Like other self-styled social media gurus, Magana hustles to sign clients by touting his ability to game the platforms that shape our tastes. (“Influence the algorithm, not the audience” is 25/7 Media’s slogan.) But part of his pitch, and his gift, is that he’s an authentic product of the subcultures in which he operates. An ardent metalhead and community college dropout who was shaped by a turbulent immigrant experience, the 29-year-old Magana has built his company around supporting artists who are often isolated by their creativity, and by their oddness. “We understand how they feel at home when they’re doing something kind of weird, something that isn’t easily explainable,” he says. “That’s our competitive advantage.” And that is no small edge. Doing something weird at home has never offered such a wormhole to fame.
the closest thing 25/7 Media has to a headquarters is a WeWork in Playa Vista, a former nowheresville in West Los Angeles that now teems with boxy glass-and-steel office buildings and absurdly pricey condos. On my first day there earlier this year, Magana was joined by his two cofounders: Andrew Alvarado, who oversees finances, and Rafail Luzi, the head of the music division, who’d flown in the night before from his home in northern Connecticut. Rather than spring for a private office, the three men were camped out at a countertop by the common kitchen, amid other entrepreneurs chattering into MacBooks about their drop-shipping ventures.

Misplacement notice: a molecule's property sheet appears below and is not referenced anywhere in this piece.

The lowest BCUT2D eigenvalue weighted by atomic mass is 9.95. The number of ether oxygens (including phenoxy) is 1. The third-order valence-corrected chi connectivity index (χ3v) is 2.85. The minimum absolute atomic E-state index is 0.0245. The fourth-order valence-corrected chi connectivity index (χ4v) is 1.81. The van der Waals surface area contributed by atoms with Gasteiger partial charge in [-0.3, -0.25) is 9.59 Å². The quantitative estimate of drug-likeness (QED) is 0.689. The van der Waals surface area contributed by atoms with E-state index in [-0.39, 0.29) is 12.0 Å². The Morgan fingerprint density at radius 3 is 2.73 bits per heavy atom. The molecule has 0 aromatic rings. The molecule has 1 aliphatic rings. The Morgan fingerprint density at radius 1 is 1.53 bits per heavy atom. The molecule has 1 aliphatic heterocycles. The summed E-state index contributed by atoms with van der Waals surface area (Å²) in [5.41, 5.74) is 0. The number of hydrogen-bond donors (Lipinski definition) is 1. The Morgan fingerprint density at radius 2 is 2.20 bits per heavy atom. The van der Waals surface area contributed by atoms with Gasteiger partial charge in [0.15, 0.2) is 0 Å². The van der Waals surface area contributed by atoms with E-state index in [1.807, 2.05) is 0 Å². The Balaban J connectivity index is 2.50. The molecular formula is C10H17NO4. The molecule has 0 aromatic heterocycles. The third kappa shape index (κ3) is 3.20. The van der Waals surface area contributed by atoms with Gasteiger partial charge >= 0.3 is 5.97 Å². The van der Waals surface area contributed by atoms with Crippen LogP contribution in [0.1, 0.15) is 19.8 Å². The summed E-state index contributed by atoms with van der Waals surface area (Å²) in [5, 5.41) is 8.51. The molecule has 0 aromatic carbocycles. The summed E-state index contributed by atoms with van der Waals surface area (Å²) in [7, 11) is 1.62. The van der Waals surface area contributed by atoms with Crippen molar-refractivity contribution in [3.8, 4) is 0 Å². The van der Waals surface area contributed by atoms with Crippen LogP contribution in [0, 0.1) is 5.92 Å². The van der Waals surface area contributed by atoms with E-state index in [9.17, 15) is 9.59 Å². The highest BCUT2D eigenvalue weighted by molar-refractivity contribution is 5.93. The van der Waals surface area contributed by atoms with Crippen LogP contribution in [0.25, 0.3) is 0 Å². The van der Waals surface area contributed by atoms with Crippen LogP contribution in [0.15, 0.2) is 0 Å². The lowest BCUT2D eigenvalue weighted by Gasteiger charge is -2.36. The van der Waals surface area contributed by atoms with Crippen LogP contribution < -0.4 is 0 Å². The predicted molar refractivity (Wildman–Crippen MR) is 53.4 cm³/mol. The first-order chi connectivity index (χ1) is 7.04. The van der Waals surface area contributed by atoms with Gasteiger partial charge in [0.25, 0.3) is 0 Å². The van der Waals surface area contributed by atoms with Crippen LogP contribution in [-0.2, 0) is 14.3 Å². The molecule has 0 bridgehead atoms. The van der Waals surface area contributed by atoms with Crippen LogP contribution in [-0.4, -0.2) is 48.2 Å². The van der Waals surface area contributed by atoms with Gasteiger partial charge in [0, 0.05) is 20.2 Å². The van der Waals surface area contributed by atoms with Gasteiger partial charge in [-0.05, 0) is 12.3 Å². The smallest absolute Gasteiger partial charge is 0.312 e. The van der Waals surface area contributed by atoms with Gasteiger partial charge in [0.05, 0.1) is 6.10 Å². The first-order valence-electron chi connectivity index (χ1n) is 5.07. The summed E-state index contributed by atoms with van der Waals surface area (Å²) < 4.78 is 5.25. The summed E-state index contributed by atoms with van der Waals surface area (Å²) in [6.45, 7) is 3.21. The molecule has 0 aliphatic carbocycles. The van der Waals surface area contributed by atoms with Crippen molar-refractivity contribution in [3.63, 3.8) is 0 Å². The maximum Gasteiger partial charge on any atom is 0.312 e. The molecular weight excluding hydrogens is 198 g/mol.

My tutorial in how 25/7 Media operates began during the founders’ late-morning Google Meet with an executive from the digital music distributor Vydia. The executive was keen to strike a deal involving a 25/7 client named YoungX777, a guttural, nihilistic trap-metal musician with long curly locks that veil his face.
YoungX777 had been discovered by 25/7 in late October 2022, after Luzi and his two full-time music scouts had glimpsed promise in the data for his song “Toxic.” A sludgy sonic wallop about suicidal ideation, the song hadn’t racked up many streams. But its five-second intro, a post-toke cough followed by a throaty scream, had popped up in a few TikToks of MMA fighters pummeling each other and weightlifters grunting beneath squat bars. Experience had taught 25/7 Media that when brief “recreates” of these kinds of songs burble up in those particular TikTok communities, virality can soon follow.
When the number of recreates climbs into the tens or hundreds of thousands, Magana told me, two of 25/7’s core tenets become germane. The first: Once a social media user hears an audio snippet nine times, it gets stuck in their head to some degree. The second, which Magana has dubbed the Ten Percent Rule, is that 10 percent of those earwormed users will end up tracking down the snippet’s original source.
Confident in the algorithmic potential of the “Toxic” intro, 25/7 Media had rushed to sign YoungX777 even though he had less than 30,000 monthly listeners on Spotify. Taking such risks is an essential part of the strategy: The firm has to snag clients before they appear on the radars of well-heeled competitors. “We’re the ones who hit you up before you blow up, so we can say we believed in you before you got big,” Magana told me. “These artists, a lot of times the only sign they have of their success is some kids sending them videos of themselves dancing to their song. We’re often the first ones who aren’t their friends telling them, ‘Hey, you’re good.’”